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6 September 2022 Lectotypification of the Subantarctic Diving Petrel Pelecanoides urinatrix exsul Salvin, 1896 (Procellariiformes: Procellariidae)
Alan J. D. Tennyson, Alexander L. Bond, Joanne H. Cooper, Johannes H. Fischer
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The description of the Subantarctic Diving Petrel Pelecanoides urinatrix exsul Salvin, 1896, creates confusion because the type series contains specimens of three different taxa. Here we nominate a lectotype, thereby fixing the identity of this taxon, and restrict its type locality to the Baie de l'Observatoire, La Grande Terre, Kerguelen Islands, Indian Ocean. This stabilises its taxonomy.

Diving petrels (genus Pelecanoides) comprise five species of small Southern Ocean Procellariiformes, which show limited morphological differentiation, thus complicating their identification (Fischer et al. 2018). The circumpolar and widespread Common Diving Petrel P. urinatrix is considered to number six subspecies: P. u. urinatrix (J. F. Gmelin, 1789); P. u. berard (Gaimard, 1823); P. u. exsul Salvin, 1896; P. u. dacunhae Nicoll, 1906; P. u. copperingi Mathews, 1912; and P. u. chathamensis Murphy & Harper, 1916 (Marchant & Higgins 1990, Dickinson & Remsen 2013).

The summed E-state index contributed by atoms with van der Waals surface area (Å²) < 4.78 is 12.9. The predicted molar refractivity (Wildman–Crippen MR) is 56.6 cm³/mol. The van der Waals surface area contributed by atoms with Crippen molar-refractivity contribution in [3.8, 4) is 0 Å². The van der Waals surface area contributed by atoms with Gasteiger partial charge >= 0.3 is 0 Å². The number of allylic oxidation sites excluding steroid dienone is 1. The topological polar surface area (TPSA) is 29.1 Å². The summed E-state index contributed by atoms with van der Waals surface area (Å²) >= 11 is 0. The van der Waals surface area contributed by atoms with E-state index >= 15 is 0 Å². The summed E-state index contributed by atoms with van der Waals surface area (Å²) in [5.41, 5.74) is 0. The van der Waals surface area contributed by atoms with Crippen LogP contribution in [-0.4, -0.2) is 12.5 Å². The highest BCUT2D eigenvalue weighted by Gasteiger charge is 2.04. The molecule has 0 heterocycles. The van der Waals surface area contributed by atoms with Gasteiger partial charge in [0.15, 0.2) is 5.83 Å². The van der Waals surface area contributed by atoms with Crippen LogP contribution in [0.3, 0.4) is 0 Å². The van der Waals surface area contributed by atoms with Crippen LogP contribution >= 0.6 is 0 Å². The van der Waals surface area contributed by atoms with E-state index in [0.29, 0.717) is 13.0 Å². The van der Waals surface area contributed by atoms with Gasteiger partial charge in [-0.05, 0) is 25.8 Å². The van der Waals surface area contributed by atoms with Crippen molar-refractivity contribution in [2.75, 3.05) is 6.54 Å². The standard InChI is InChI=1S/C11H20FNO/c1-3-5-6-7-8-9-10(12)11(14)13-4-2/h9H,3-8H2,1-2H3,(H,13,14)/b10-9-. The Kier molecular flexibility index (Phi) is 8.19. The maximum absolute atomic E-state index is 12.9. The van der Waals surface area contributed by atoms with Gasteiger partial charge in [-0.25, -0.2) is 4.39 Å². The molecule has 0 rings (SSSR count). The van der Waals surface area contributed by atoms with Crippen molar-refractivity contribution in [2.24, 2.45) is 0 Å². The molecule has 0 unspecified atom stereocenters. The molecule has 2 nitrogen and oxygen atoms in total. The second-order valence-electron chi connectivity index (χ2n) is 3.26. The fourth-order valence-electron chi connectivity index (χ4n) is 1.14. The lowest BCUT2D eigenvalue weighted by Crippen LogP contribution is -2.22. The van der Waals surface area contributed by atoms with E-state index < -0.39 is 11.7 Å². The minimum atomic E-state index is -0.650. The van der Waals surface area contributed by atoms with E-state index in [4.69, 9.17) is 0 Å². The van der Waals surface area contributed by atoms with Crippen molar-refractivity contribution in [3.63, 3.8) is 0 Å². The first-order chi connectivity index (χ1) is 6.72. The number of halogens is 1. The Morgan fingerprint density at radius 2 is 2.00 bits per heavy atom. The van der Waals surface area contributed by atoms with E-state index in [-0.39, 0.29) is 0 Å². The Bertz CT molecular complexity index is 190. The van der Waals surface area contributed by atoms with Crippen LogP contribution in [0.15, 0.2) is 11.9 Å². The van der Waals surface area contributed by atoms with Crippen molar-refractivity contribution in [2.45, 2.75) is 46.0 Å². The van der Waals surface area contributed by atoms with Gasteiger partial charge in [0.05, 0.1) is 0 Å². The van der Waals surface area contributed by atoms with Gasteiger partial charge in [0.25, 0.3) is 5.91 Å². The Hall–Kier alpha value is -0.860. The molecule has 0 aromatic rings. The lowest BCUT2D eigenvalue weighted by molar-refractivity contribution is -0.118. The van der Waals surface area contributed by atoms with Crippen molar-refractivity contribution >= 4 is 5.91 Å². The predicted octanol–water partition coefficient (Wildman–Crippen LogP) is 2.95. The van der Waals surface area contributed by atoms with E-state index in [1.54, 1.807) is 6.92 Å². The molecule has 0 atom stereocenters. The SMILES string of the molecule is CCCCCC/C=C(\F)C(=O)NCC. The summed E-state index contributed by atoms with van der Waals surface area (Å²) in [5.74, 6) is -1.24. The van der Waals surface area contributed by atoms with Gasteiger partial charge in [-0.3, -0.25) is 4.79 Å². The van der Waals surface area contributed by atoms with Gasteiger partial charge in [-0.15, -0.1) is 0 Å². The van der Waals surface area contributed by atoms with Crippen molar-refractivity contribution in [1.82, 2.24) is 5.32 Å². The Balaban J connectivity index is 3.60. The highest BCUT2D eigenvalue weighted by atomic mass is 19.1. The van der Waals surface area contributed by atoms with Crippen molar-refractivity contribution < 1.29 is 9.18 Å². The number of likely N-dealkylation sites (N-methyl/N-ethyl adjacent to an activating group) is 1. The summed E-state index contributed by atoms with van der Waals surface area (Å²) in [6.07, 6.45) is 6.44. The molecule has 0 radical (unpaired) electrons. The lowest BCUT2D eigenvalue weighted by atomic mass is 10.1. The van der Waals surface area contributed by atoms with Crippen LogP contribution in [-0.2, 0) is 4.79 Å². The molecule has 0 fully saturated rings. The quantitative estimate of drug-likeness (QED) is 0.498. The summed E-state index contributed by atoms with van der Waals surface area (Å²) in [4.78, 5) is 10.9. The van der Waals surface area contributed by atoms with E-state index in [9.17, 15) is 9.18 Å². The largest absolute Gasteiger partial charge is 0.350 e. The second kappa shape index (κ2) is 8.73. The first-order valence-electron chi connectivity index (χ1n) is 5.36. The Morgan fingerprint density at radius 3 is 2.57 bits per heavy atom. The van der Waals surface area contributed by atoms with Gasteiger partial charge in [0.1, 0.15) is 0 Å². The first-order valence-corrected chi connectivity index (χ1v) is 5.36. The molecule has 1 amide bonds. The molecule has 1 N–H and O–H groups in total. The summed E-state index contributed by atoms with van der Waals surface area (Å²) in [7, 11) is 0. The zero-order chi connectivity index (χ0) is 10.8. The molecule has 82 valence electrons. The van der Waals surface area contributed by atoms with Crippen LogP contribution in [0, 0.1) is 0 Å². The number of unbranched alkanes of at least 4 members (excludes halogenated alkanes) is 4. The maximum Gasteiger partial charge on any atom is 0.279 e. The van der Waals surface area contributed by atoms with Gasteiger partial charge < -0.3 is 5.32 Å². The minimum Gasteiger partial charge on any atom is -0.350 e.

The original description of P. u. exsul by Salvin (1896: 438) in the Catalogue of the birds in the British Museum diagnosed the taxon as a species, primarily based on the greyness of the throat, flank and underwing feathers. Specifically, he stated: ‘Adult. Similar to P. urinatrix, but the feathers of the sides and middle of the throat with a distinct subterminal grey bar; flanks mottled with grey, each feather with a grey shaft; under wing-coverts also grey, with white edges and dark shafts. Sexes alike. Hab. Southern Indian Ocean, from the Crozette Islands to Kerguelen Land’. This description was followed by a list of the 23 specimens that constituted the type series. However, the original description contains ambiguities: the type series consists of specimens from several widespread locations and the morphological description is too vague to define any diagnostic characters of the taxon.

Salvin's (1896) descriptions of the various Pelecanoides species did not note any of the diagnostic bill-shape characters of P. urinatrix, including the posteriorly sited nostril septa later diagnosed by Murphy & Harper (1921). In addition, Salvin's description for P. u. exsul also failed to mention the relatively short wing compared to P. u. urinatrix (see Marchant & Higgins 1990; means of sexed birds from breeding colonies 119.6–123.9 mm for P. u. exsul, and 127.0–131.8 mm for P. u. urinatrix).